30 October 2012

Book du jour

Isn't it a good feeling to finish a project? This bit of over-writing was started in the spring, and now that the clocks have gone back to winter time, I've finally finished it.
The work used is Pamela M Lee's essay about the temporality of drawing, in an exhibition catalogue from the Museum of Contemporary Art, Los Angeles -- "Afterimage: Drawing Through Process", loaned to me by Jean (thank you!) -
Lee looks at three aspects of time in relation to drawing: entropy, transitivity, and contingency. The latter includes chance and uses the "blind drawings" of Robert Morris - who set himself a drawing task to do with eyes closed for a predetermined duration - and William Anastasi, who drew in his pocket or with a pen in each hand on the New York subway on the way to play chess with John Cage every week.

I was also interested in what Lee said about the Wire Pieces of Richard Tuttle, which traverse genres, being both drawing and sculpture at the same time. He drew lines on a wall, then traced them with wire unwound from a coil, held with a screw at both ends. "The very presence of wire confirms the marks of the pencil, which are rendered with such quietude that they threaten to pass unnoticed." And the shadow is important, confirming the impermanence of the work:
Copying the article in handwriting, I find that at some points I'm paying attention to the words and what they are saying, and at other times my focus is on making the writing "look nice" - which can lead to mistakes in the copying, leaving out words or using the wrong word. But later the line is covered over with another layer of writing, and not only the sense is lost to the viewer, but the imprecision of the handwriting is transformed into a different kind of mark. This individual, selfish labour leaves only a quickly-viewed, easily-dismissible trace.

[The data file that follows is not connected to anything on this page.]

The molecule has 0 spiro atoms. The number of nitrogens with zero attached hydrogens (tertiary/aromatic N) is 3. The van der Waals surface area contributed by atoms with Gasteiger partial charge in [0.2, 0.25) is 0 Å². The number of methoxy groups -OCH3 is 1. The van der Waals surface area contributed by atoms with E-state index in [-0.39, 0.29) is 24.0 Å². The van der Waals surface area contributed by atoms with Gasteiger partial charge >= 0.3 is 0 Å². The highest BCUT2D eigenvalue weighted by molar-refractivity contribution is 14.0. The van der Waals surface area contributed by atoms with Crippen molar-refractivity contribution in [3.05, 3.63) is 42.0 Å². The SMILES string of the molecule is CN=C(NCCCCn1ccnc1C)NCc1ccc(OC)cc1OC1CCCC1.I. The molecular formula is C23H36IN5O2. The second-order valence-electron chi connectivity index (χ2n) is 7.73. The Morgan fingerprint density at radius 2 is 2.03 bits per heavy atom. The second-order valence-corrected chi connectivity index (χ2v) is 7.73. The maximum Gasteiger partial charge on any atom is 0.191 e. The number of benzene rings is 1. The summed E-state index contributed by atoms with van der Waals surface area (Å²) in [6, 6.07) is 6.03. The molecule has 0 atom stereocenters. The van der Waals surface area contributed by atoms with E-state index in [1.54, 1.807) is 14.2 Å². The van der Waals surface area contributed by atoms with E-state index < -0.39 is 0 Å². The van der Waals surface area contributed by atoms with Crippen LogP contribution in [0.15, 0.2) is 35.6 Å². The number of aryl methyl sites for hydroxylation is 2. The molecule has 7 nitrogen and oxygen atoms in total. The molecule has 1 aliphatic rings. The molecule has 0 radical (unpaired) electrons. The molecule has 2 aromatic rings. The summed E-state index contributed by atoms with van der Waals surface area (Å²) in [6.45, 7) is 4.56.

But is this project really finished? When starting, I hadn't thought through to the end, the presentation; perhaps I'd assumed it wouldn't be "worth" presenting. What can it offer a viewer? Only the aesthetic qualities of the writing - the physical handwriting, not the careful conjunctions of words - and the choice/use of materials [felt pen on "satin" letter paper], and the puzzle of "why do this in this way". I'm still puzzling on the Why. Is there more to this copying, this overwriting, than the pleasure it gives me? can that be "shown" somehow?

The meaning of the particular text is erased, transformed such that the mental state of the viewer parallels the simultaneous mental state of the writer, having written out the words some time ago - and now forgotten their exact meaning. It becomes a matter of what can be salvaged from this wreckage - some gist, or a starting point for a conversation.

Meanwhile the pages are gathered, the source noted; the folder sits in a drawer with other "finished" over-writing projects. 

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